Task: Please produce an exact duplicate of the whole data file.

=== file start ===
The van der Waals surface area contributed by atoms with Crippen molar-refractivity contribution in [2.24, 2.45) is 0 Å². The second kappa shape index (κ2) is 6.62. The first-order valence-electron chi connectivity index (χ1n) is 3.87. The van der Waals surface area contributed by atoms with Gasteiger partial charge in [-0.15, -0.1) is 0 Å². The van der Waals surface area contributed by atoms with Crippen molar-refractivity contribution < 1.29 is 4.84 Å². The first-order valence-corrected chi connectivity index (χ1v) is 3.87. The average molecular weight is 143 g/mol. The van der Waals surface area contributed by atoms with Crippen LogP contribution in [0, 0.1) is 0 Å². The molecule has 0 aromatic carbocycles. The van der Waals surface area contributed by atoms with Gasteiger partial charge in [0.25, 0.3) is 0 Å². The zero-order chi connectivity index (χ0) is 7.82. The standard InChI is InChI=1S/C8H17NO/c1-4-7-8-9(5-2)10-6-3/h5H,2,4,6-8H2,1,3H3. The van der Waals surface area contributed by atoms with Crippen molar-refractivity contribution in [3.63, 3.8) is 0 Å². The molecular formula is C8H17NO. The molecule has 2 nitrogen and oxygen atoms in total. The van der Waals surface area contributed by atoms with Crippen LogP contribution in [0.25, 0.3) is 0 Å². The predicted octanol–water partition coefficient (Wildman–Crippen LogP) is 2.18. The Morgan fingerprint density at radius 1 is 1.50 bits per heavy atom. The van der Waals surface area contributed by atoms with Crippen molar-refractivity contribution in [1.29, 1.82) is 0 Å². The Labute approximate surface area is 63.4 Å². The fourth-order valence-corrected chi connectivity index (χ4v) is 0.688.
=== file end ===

The van der Waals surface area contributed by atoms with Crippen molar-refractivity contribution in [2.24, 2.45) is 0 Å². The second kappa shape index (κ2) is 6.62. The first-order valence-electron chi connectivity index (χ1n) is 3.87. The van der Waals surface area contributed by atoms with Gasteiger partial charge in [-0.15, -0.1) is 0 Å². The van der Waals surface area contributed by atoms with Crippen molar-refractivity contribution < 1.29 is 4.84 Å². The first-order valence-corrected chi connectivity index (χ1v) is 3.87. The average molecular weight is 143 g/mol. The van der Waals surface area contributed by atoms with Crippen LogP contribution in [0, 0.1) is 0 Å². The molecule has 0 aromatic carbocycles. The van der Waals surface area contributed by atoms with Gasteiger partial charge in [0.25, 0.3) is 0 Å². The zero-order chi connectivity index (χ0) is 7.82. The standard InChI is InChI=1S/C8H17NO/c1-4-7-8-9(5-2)10-6-3/h5H,2,4,6-8H2,1,3H3. The van der Waals surface area contributed by atoms with Crippen molar-refractivity contribution in [3.63, 3.8) is 0 Å². The molecular formula is C8H17NO. The molecule has 2 nitrogen and oxygen atoms in total. The van der Waals surface area contributed by atoms with Crippen LogP contribution in [0.25, 0.3) is 0 Å². The predicted octanol–water partition coefficient (Wildman–Crippen LogP) is 2.18. The Morgan fingerprint density at radius 1 is 1.50 bits per heavy atom. The van der Waals surface area contributed by atoms with Crippen molar-refractivity contribution in [1.29, 1.82) is 0 Å². The Labute approximate surface area is 63.4 Å². The fourth-order valence-corrected chi connectivity index (χ4v) is 0.688.